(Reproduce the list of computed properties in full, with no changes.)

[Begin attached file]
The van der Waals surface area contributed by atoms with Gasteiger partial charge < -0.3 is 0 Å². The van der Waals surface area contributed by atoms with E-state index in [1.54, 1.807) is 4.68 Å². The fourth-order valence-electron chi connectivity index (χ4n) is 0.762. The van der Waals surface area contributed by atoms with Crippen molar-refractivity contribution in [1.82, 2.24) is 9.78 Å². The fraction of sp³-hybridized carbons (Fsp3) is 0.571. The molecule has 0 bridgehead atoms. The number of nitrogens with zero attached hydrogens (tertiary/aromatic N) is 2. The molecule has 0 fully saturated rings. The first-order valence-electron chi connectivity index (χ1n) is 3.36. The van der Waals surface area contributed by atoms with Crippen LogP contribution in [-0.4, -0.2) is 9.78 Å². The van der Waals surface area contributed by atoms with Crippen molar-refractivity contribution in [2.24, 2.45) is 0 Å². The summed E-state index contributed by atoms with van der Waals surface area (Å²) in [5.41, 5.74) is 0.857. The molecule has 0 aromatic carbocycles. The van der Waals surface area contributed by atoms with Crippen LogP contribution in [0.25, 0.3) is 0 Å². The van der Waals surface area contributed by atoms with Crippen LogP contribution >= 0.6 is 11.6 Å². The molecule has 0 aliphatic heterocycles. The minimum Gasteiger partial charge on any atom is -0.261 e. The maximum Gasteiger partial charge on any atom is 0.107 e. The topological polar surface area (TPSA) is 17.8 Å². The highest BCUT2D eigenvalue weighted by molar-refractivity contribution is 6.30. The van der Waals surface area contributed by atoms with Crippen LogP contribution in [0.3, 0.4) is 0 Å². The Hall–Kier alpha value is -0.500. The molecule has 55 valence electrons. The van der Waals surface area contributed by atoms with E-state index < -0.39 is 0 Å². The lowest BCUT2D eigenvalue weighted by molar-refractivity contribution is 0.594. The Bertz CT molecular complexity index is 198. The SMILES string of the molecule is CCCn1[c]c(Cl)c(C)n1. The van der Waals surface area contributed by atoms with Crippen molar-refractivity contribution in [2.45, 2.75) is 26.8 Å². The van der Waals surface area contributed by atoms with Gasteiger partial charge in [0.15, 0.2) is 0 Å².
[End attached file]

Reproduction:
The van der Waals surface area contributed by atoms with Gasteiger partial charge < -0.3 is 0 Å². The van der Waals surface area contributed by atoms with E-state index in [1.54, 1.807) is 4.68 Å². The fourth-order valence-electron chi connectivity index (χ4n) is 0.762. The van der Waals surface area contributed by atoms with Crippen molar-refractivity contribution in [1.82, 2.24) is 9.78 Å². The fraction of sp³-hybridized carbons (Fsp3) is 0.571. The molecule has 0 bridgehead atoms. The number of nitrogens with zero attached hydrogens (tertiary/aromatic N) is 2. The molecule has 0 fully saturated rings. The first-order valence-electron chi connectivity index (χ1n) is 3.36. The van der Waals surface area contributed by atoms with Crippen LogP contribution in [-0.4, -0.2) is 9.78 Å². The van der Waals surface area contributed by atoms with Crippen molar-refractivity contribution in [2.24, 2.45) is 0 Å². The summed E-state index contributed by atoms with van der Waals surface area (Å²) in [5.41, 5.74) is 0.857. The molecule has 0 aromatic carbocycles. The van der Waals surface area contributed by atoms with Crippen LogP contribution in [0.25, 0.3) is 0 Å². The van der Waals surface area contributed by atoms with Crippen LogP contribution >= 0.6 is 11.6 Å². The molecule has 0 aliphatic heterocycles. The minimum Gasteiger partial charge on any atom is -0.261 e. The maximum Gasteiger partial charge on any atom is 0.107 e. The topological polar surface area (TPSA) is 17.8 Å². The highest BCUT2D eigenvalue weighted by molar-refractivity contribution is 6.30. The van der Waals surface area contributed by atoms with Crippen LogP contribution in [0.3, 0.4) is 0 Å². The Hall–Kier alpha value is -0.500. The molecule has 55 valence electrons. The van der Waals surface area contributed by atoms with E-state index < -0.39 is 0 Å². The lowest BCUT2D eigenvalue weighted by molar-refractivity contribution is 0.594. The Bertz CT molecular complexity index is 198. The SMILES string of the molecule is CCCn1[c]c(Cl)c(C)n1. The van der Waals surface area contributed by atoms with Crippen molar-refractivity contribution in [2.45, 2.75) is 26.8 Å². The van der Waals surface area contributed by atoms with Gasteiger partial charge in [0.15, 0.2) is 0 Å².